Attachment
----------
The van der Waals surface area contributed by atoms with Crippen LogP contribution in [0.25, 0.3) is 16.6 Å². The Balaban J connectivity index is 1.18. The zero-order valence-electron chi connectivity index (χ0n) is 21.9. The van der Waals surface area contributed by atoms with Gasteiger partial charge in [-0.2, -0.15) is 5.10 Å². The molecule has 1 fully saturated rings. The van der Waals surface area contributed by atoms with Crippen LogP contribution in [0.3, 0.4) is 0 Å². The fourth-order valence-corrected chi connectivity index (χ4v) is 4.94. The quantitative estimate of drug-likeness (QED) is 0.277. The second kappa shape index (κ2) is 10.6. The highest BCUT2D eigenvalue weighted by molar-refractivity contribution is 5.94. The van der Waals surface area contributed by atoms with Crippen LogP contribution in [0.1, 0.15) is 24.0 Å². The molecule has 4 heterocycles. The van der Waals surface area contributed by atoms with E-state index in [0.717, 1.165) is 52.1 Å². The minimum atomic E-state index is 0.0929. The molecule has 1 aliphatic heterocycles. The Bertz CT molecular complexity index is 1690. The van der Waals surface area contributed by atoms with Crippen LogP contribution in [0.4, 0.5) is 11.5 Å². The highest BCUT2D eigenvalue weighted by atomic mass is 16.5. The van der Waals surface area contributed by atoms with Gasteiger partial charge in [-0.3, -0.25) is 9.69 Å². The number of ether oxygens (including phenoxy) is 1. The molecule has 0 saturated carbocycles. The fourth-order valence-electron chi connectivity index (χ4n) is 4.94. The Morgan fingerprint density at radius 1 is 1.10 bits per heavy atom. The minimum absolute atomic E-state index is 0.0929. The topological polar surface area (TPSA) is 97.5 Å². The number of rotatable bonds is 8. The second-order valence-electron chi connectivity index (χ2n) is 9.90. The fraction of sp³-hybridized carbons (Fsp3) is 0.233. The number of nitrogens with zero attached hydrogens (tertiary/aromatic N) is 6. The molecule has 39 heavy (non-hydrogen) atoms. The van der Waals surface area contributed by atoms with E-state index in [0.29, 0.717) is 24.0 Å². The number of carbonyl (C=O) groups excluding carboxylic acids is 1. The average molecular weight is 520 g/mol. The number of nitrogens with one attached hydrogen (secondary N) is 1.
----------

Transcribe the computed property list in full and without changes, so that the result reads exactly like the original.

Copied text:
The van der Waals surface area contributed by atoms with Crippen LogP contribution in [0.25, 0.3) is 16.6 Å². The Balaban J connectivity index is 1.18. The zero-order valence-electron chi connectivity index (χ0n) is 21.9. The van der Waals surface area contributed by atoms with Gasteiger partial charge in [-0.2, -0.15) is 5.10 Å². The molecule has 1 fully saturated rings. The van der Waals surface area contributed by atoms with Crippen LogP contribution in [0.3, 0.4) is 0 Å². The fourth-order valence-corrected chi connectivity index (χ4v) is 4.94. The quantitative estimate of drug-likeness (QED) is 0.277. The second kappa shape index (κ2) is 10.6. The highest BCUT2D eigenvalue weighted by molar-refractivity contribution is 5.94. The van der Waals surface area contributed by atoms with Crippen LogP contribution in [0.1, 0.15) is 24.0 Å². The molecule has 4 heterocycles. The van der Waals surface area contributed by atoms with E-state index in [0.717, 1.165) is 52.1 Å². The minimum atomic E-state index is 0.0929. The molecule has 1 aliphatic heterocycles. The Bertz CT molecular complexity index is 1690. The van der Waals surface area contributed by atoms with Crippen LogP contribution in [0.4, 0.5) is 11.5 Å². The highest BCUT2D eigenvalue weighted by atomic mass is 16.5. The van der Waals surface area contributed by atoms with Gasteiger partial charge in [-0.3, -0.25) is 9.69 Å². The number of ether oxygens (including phenoxy) is 1. The molecule has 0 saturated carbocycles. The fourth-order valence-electron chi connectivity index (χ4n) is 4.94. The Morgan fingerprint density at radius 1 is 1.10 bits per heavy atom. The minimum absolute atomic E-state index is 0.0929. The topological polar surface area (TPSA) is 97.5 Å². The number of rotatable bonds is 8. The second-order valence-electron chi connectivity index (χ2n) is 9.90. The fraction of sp³-hybridized carbons (Fsp3) is 0.233. The number of nitrogens with zero attached hydrogens (tertiary/aromatic N) is 6. The molecule has 39 heavy (non-hydrogen) atoms. The van der Waals surface area contributed by atoms with E-state index in [0.29, 0.717) is 24.0 Å². The number of carbonyl (C=O) groups excluding carboxylic acids is 1. The average molecular weight is 520 g/mol. The number of nitrogens with one attached hydrogen (secondary N) is 1.